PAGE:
“Chinese and international project developers are putting their orders on hold as modules get cheaper,” Yali Jiang, an analyst at Bloomberg New Energy Finance, said in a research note, projecting that by the end of the year, module prices will slide to 24 cents per watt or down 35% from 37 cents at the end of 2017.
Tan includes a 45.6% tilt toward U.S. solar companies, along with 21.1% China, 9.5% Spain, 8.6% Germany, 4.7% Norway, 4.4% Canada, 3.9% Switzerland and 2.3% Hong Kong.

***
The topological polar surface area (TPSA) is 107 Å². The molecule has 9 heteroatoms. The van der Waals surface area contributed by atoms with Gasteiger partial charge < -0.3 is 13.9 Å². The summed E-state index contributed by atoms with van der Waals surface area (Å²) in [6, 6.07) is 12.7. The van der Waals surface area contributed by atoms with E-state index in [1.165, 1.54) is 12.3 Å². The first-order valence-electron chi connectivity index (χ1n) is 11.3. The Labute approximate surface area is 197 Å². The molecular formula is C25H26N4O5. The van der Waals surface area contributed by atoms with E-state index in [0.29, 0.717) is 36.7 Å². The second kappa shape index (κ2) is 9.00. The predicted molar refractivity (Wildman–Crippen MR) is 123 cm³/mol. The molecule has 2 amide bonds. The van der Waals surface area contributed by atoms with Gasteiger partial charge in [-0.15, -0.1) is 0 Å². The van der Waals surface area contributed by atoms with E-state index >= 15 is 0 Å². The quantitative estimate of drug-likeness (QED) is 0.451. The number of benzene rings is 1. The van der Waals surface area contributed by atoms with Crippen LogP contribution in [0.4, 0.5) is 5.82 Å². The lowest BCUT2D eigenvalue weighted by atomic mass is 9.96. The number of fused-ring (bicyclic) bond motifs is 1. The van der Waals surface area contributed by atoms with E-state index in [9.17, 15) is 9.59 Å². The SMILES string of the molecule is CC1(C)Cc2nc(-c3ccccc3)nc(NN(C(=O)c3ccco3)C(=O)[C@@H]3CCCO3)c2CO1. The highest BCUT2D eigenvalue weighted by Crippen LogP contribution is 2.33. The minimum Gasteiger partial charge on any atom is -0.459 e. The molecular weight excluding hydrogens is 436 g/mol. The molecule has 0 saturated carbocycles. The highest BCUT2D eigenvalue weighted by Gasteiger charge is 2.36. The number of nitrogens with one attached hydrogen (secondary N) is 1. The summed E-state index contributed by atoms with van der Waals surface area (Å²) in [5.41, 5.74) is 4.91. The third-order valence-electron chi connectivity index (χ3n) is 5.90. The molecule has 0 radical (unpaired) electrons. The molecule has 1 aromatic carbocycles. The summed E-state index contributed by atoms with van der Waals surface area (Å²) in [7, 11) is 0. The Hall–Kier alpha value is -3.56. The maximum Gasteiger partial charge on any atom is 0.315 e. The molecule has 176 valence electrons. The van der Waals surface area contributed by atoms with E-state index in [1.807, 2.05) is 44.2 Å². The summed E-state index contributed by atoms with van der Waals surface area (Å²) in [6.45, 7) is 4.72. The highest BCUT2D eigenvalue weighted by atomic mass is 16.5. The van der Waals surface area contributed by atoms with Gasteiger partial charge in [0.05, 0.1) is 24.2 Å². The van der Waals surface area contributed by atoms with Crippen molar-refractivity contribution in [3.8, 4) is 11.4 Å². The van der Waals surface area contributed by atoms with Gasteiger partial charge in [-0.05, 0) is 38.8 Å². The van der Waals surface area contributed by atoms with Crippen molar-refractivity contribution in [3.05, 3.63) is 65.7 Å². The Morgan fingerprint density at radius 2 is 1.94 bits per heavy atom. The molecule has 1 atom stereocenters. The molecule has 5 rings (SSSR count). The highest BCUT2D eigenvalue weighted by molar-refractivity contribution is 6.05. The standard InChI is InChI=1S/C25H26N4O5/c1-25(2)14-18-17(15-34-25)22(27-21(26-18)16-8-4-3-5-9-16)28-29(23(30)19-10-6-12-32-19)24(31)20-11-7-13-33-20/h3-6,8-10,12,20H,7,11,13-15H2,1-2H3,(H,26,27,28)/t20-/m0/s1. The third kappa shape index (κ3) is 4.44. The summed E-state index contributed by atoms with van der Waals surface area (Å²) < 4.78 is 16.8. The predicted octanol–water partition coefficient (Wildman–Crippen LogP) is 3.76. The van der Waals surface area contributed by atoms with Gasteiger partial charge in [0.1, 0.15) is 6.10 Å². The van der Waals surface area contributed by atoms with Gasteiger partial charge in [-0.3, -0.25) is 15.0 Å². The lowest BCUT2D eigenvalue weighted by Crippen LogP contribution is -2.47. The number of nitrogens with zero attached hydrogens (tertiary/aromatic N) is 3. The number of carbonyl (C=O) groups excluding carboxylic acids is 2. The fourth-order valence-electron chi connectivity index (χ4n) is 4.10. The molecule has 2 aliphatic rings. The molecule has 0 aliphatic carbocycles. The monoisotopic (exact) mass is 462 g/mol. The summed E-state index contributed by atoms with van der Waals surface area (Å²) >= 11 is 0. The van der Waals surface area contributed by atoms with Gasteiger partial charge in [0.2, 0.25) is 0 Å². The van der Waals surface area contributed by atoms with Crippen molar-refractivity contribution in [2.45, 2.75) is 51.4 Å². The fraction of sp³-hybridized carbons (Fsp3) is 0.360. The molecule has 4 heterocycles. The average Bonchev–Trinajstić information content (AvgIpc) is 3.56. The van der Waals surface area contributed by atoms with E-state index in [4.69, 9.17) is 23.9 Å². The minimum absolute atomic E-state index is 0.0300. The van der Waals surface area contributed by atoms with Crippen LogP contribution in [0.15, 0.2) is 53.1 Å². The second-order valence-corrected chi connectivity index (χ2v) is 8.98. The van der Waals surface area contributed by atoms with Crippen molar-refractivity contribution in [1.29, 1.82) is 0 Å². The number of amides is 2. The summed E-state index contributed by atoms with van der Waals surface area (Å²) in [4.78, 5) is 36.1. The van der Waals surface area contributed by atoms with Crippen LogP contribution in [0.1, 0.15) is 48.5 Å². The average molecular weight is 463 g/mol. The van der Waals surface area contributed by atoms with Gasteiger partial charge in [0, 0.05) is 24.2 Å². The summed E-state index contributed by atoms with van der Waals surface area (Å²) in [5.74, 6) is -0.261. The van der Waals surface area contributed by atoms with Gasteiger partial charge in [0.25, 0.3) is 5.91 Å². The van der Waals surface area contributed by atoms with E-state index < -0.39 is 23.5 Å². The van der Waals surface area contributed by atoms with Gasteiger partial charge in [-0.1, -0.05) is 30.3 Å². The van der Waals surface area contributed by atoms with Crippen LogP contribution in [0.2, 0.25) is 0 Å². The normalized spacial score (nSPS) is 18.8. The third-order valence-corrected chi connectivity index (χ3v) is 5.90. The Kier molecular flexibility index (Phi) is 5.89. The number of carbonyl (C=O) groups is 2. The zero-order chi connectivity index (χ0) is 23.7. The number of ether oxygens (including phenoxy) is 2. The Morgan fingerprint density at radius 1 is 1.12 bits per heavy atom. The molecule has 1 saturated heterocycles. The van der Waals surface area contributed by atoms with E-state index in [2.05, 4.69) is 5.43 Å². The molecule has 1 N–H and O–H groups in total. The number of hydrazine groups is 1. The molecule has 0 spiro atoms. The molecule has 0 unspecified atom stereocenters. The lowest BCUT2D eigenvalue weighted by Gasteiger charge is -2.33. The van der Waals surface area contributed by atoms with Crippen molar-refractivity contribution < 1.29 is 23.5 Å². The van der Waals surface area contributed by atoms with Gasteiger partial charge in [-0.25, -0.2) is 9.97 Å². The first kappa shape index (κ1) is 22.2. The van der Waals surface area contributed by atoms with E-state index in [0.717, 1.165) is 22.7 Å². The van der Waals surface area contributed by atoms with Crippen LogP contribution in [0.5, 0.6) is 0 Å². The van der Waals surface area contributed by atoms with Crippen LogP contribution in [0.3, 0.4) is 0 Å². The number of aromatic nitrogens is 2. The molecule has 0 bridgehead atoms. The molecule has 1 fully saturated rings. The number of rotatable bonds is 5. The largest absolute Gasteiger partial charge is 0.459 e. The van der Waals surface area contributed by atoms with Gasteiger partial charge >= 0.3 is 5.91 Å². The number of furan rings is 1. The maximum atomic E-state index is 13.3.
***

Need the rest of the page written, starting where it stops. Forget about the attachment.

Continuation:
Other renewable energy-related ETFs that include solar exposure have also been weakening this year. Year-to-date, the iShares Global Clean Energy ETF (NYSEArca: ICLN) fell 2.8%, Vaneck Vectors Global Alternative Energy ETF (NYSEArca: GEX) dropped 1.2% and Invesco Global Clean Energy Portfolio (NYSEArca: PBD) declined 7.5%.
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